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Arthur Parkin and the giant cheese stunt that put Minnesota’s dairy industry on the map

After helping to boost production in the area, Parkin believed Goodhue County cheese makers should publicize their efforts. 

Parkin created a cheese form four-feet-six-inches in height and nineteen feet in circumference.
Courtesy of the Minnesota Historical Society

Cheese making in Minnesota took a backseat to milk and butter production during the nineteenth century. In the early 1900s, Arthur Parkin of Pine Island changed that picture.

Arthur W. Parkin’s rise in Minnesota’s dairy industry can be traced to Professor Stephen M. Babcock. The University of Wisconsin professor, who taught Parkin in 1894, devised a reliable test for butterfat in milk. That simple test helped American dairy farmers weed out cows producing low-quality milk and improve their herds.

The twenty-two-year-old Parkin took his knowledge to Auburndale, Wisconsin, where he became a cheesemaker. Around 1900, the dairying expert moved to Pine Island near the border between Minnesota’s Goodhue and Dodge Counties. This small-sized district was the state’s cheese-making hotbed. Swiss immigrants had been making and selling cheese there since the late 1860s. Parkin got right to work, setting up thirty-eight new cheese factories in the eight years following his arrival.

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Overall, state cheese making fell during the early 1900s because the University of Minnesota’s dairy school, influenced by dairy farming expert Oren C. Gregg, emphasized butter making. In southern Goodhue County, however, cheese production soared. Credit for that boom went to Parkin, along with other producers like the Baumgartner brothers, Walter, Jake, and John. Cheese-making cooperatives at Sogn, Roscoe and Minneola added production. In 1906, Goodhue County produced 1.1 million pounds of cheese. The amount more than doubled that of its second-placed Dodge County neighbor.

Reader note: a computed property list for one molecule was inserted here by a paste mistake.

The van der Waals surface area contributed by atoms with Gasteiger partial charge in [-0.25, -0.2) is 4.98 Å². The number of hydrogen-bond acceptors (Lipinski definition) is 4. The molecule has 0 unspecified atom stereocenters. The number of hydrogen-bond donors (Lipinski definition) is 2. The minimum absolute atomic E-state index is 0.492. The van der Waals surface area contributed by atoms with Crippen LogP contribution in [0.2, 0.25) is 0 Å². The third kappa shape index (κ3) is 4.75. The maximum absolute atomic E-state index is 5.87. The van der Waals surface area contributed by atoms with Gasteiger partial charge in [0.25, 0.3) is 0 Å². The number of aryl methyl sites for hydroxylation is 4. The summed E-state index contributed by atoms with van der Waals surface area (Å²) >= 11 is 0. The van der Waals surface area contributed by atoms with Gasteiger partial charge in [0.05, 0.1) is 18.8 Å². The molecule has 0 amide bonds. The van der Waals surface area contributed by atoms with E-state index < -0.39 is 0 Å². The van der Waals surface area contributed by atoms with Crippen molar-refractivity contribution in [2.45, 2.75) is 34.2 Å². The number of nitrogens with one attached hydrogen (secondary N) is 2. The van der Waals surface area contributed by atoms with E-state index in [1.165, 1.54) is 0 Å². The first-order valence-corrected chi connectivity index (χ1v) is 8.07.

Arthur Parkin believed Goodhue County cheese makers should publicize their efforts. In 1911 he came up with an eye-catching publicity stunt. Pine Island would make a giant cheese. He convinced eighteen cheese factory owners within a twelve-mile radius of the village to help him. The dairy owners brought more than seven thousand pounds of curd to a railroad flat car. Awaiting them was a Parkin-created cheese form four-feet-six-inches in height and nineteen feet in circumference. Parkin’s cheddar cheese was made of seventy thousand pounds of milk, the production of 3,300 cows.

After curing, Parkin shipped the giant cheese to the Minnesota State Fair. On the way, he gave the three-ton cheddar a promotional truck ride through downtown Minneapolis and St. Paul. Arthur Parkin and a bugler sat atop of the mammoth cheese during the drive. A New Jersey firm later purchased the cheese for forty cents a pound — ten cents more than market price.

Parkin enjoyed sharing his knowledge and often served as a dairy show judge. The University of Minnesota also selected him to be an instructor at its annual month-long seminars on dairy science in 1901. He continued to teach until 1912.

Because of his expertise, state agriculture officials offered the respected Pine Island man the job of Minnesota’s first dairy and food inspector. He held the office from 1907 to 1913. The agriculture department endorsed Pine Island’s importance in dairying by appointing town residents, John J. Roch and John B. Baumgartner, as Parkin’s immediate successors.

Arthur Parkin’s work in the state’s cheese industry led to the July 10, 1920 formation of the Minnesota Cheese Producers Association (MCPA) in Pine Island. Roots of the American Dairy Association of Minnesota, organized in 1939, are also found in the community, thanks to the ideas of the MCPA and a forty-thousand-dollar grant from the state legislature.

Pine Island voters elected Arthur Parkin mayor, and he held that position for twenty-six years. He was also president of the town’s Commercial Club for sixteen years. Parkin died in 1963.

For more information on this topic, check out the original entry on MNopedia.